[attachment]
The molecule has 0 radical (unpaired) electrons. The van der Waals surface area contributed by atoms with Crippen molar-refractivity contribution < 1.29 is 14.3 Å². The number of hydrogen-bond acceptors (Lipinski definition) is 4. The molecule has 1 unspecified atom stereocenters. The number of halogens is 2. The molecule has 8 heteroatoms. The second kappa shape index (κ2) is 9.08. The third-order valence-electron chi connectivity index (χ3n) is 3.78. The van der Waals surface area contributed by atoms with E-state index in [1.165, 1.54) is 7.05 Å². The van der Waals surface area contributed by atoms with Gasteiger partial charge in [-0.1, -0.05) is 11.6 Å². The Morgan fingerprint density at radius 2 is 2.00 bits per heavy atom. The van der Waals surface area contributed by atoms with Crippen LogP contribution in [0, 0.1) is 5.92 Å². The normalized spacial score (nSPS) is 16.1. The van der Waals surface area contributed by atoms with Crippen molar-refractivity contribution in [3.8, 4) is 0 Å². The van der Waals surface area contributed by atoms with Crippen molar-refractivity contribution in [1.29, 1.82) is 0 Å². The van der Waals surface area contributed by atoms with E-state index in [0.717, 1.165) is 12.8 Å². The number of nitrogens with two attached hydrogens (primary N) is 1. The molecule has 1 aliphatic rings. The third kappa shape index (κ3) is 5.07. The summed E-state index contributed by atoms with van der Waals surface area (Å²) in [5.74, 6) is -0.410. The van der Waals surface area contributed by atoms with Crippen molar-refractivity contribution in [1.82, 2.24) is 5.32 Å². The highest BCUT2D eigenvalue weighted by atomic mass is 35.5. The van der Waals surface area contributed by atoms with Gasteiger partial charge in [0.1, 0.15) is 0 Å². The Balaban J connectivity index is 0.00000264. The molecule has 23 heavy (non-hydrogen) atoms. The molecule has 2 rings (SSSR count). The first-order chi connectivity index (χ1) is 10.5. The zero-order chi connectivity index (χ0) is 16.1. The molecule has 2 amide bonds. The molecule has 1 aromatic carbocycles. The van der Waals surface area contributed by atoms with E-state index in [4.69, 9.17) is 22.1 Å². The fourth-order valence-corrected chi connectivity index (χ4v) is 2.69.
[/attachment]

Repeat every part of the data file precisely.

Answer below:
The molecule has 0 radical (unpaired) electrons. The van der Waals surface area contributed by atoms with Crippen molar-refractivity contribution < 1.29 is 14.3 Å². The number of hydrogen-bond acceptors (Lipinski definition) is 4. The molecule has 1 unspecified atom stereocenters. The number of halogens is 2. The molecule has 8 heteroatoms. The second kappa shape index (κ2) is 9.08. The third-order valence-electron chi connectivity index (χ3n) is 3.78. The van der Waals surface area contributed by atoms with E-state index in [1.165, 1.54) is 7.05 Å². The van der Waals surface area contributed by atoms with Gasteiger partial charge in [-0.1, -0.05) is 11.6 Å². The Morgan fingerprint density at radius 2 is 2.00 bits per heavy atom. The van der Waals surface area contributed by atoms with Crippen LogP contribution in [0, 0.1) is 5.92 Å². The normalized spacial score (nSPS) is 16.1. The van der Waals surface area contributed by atoms with Crippen molar-refractivity contribution in [3.8, 4) is 0 Å². The van der Waals surface area contributed by atoms with Crippen molar-refractivity contribution in [1.29, 1.82) is 0 Å². The van der Waals surface area contributed by atoms with E-state index in [0.717, 1.165) is 12.8 Å². The number of nitrogens with two attached hydrogens (primary N) is 1. The molecule has 1 aliphatic rings. The third kappa shape index (κ3) is 5.07. The summed E-state index contributed by atoms with van der Waals surface area (Å²) in [5.74, 6) is -0.410. The van der Waals surface area contributed by atoms with Crippen molar-refractivity contribution in [1.82, 2.24) is 5.32 Å². The highest BCUT2D eigenvalue weighted by atomic mass is 35.5. The van der Waals surface area contributed by atoms with Gasteiger partial charge in [0.1, 0.15) is 0 Å². The Balaban J connectivity index is 0.00000264. The molecule has 23 heavy (non-hydrogen) atoms. The molecule has 2 rings (SSSR count). The first-order chi connectivity index (χ1) is 10.5. The zero-order chi connectivity index (χ0) is 16.1. The molecule has 2 amide bonds. The molecule has 1 aromatic carbocycles. The van der Waals surface area contributed by atoms with E-state index in [4.69, 9.17) is 22.1 Å². The fourth-order valence-corrected chi connectivity index (χ4v) is 2.69.